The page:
The Diabetes Drug Trending on Tik Tok: Understanding the Ozempic Fad.
By Dr. Richard Amerling, MD
Chief Academic Officer of The Wellness Company
It isn’t often that a diabetes drug is trending on Tik Tok. But such is the case for Ozempic (also called Wegovy or Semaglutide), an injectable glucagon-like peptide (GLP-1) used in the treatment of Type 2 diabetes.
While the drug has been around since 2017, it has recently gained widespread notoriety thanks to Entrepreneur Elon Musk, who – when asked about his recent ripped physique – credited Ozempic (and fasting) as his secret.
Around the same time, Tik Tokers began speculating that Kim Kardashian used Ozempic as part of a recent weight loss regimen.
This Hollywood-induced notoriety has created an unprecedented demand for the drug, which has resulted in nation-wide shortages, according to the FDA.
But is Ozempic really the magic obesity drug that celebrities are making it out to be? Or is it just another fad with dangerous side-effects? To understand this trend, it’s important to appreciate the mechanism by which these drugs are purported to work and to be informed on the research behind it.
GLP-1 is a hormone produced by special cells in the small intestine in response to the absorption of nutrients from a meal. It stimulates the release of insulin by the pancreas, thus lowering blood sugar. Other effects include slowing emptying of the stomach and decreasing food intake. The latter is presumed to be the mechanism by which weight loss is produced by the various GLP-1 analogues like Ozempic.
Efficacy of GLP-1 analogues in Type 2 diabetes and obesity has been established by several Pharma-sponsored trials. In these studies, average blood glucose, assessed by the HbA1c, and weight are both lowered. However, as noted in UpToDate, “there are no comparative trials, evaluating the effects of different GLP-1 receptor agonists on patient-important, long-term outcomes such as diabetic complications, health-related quality of life, or mortality.
There are a number of comparative trials with glycemia as the primary outcome and some with weight loss as a secondary outcome. Neither of these trials comparing any of these drugs to a low carb high fat (LCHF) diet. Nor will there ever be, as the results will almost certainly be unfavorable to the Pharma sponsors.
When evaluating the efficacy of any drug, it’s critical to understand the degree to which it reduces absolute risk of negative outcomes in those taking it. Again, from UpToDate: “In a meta-analysis of trials comparing a GLP-1 receptor agonist (lixisenatide, once weekly exenatide, albiglutide, liraglutide, semaglutide) with placebo in people with diabetes and established CVD, GLP-1 receptor agonists reduced the risk of cardiovascular mortality (39 versus 44 events per 1000 persons).” This is a trivial absolute risk reduction of 0.5%! This begs the question: is a 0.5% absolute risk reduction worth the potential side effects?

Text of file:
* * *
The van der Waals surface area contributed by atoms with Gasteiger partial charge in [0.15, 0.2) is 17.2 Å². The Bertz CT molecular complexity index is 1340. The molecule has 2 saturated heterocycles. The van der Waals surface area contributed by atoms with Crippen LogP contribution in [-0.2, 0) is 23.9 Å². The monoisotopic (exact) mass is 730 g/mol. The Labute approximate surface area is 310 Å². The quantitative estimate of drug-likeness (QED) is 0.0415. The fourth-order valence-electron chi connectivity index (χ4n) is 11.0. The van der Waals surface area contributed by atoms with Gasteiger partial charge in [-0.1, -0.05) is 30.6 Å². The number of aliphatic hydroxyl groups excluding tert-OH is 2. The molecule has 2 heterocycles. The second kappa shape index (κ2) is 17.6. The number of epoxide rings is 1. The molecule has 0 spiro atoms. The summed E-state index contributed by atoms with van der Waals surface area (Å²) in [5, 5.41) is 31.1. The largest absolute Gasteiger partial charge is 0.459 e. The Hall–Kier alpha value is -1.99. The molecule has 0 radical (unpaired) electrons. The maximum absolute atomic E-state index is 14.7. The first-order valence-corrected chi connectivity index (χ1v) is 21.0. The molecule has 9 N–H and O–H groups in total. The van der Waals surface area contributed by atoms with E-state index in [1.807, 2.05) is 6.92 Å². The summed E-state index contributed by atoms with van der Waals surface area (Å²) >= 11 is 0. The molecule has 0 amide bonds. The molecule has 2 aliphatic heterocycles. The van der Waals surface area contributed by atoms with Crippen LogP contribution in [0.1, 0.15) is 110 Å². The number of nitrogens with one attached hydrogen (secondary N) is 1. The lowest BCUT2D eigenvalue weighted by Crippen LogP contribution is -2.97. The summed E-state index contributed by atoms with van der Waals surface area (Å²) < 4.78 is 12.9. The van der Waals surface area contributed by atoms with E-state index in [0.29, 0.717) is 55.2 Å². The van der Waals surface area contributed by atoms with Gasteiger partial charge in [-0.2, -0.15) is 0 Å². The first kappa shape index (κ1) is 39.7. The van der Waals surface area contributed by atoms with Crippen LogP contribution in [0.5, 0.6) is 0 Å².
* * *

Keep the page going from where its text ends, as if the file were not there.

Gastrointestinal side effects are common with these drugs, typically nausea and vomiting. Pancreatitis is a potentially fatal complication of GLP-1 agonists. In the Novo Nordisk study of semaglutide for weight loss, 90% of subjects had adverse events; 10% had serious adverse events.
While GLP-1 agonists can be useful in the management of patients with Type 2 diabetes, we are not endorsing them in the latest weight loss fad. Here’s why:
- The pharmaceutical approach to weight loss has never produced durable long-term results, and this will be no exception. It’s clear the effect of this band aid will be lost once the drug is stopped.
- At The Wellness Company, we seek to understand the underlying cause of disease and to intervene at that level to reverse it, rather than to treat symptoms or numbers.
- Obesity is mostly due to overconsumption of toxic processed foods that contain sugar, high fructose corn syrup, “vegetable” seed oils such as canola and soybean, and frequent snacking. It is readily reversed by avoiding these “foods,” and by time-limited eating (intermittent fasting).
- Diabetes reversal by diet is not difficult and highly successful. TWC is offering a package to do just that.
- The mechanism of action of GLP-1 agonists, increasing insulin secretion, is problematic in patients who already have high insulin levels. The weight loss mechanism is non-physiological.
- Side effects are significant and, as always, downplayed in pharma-sponsored trials.
- Expensive! $900/month is better spent on healthy food and nutraceuticals.
The Pharma approach to weight loss goes against the grain at The Wellness Company, where deprescribing is in our DNA. We are inherently distrustful of any health fad. Let’s see some reliable data and wait a few years to see how things progress over time.
The conservative approach is best.
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About the Author:
Dr. Richard Amerling is a consultant Nephrologist/Internist with over 30 years experience. He specializes in diseases of the kidney, metabolic syndrome, diabetes mellitus, and hypertension. He is on the Chief Medical Board of The Wellness Company founded in 2022.
His areas of specialty include:
- Dialysis, including peritoneal and home dialysis
- Chronic kidney disease
- Metabolic syndrome
- Metabolic bone disease
- Guideline critiques
- Health care economics and politics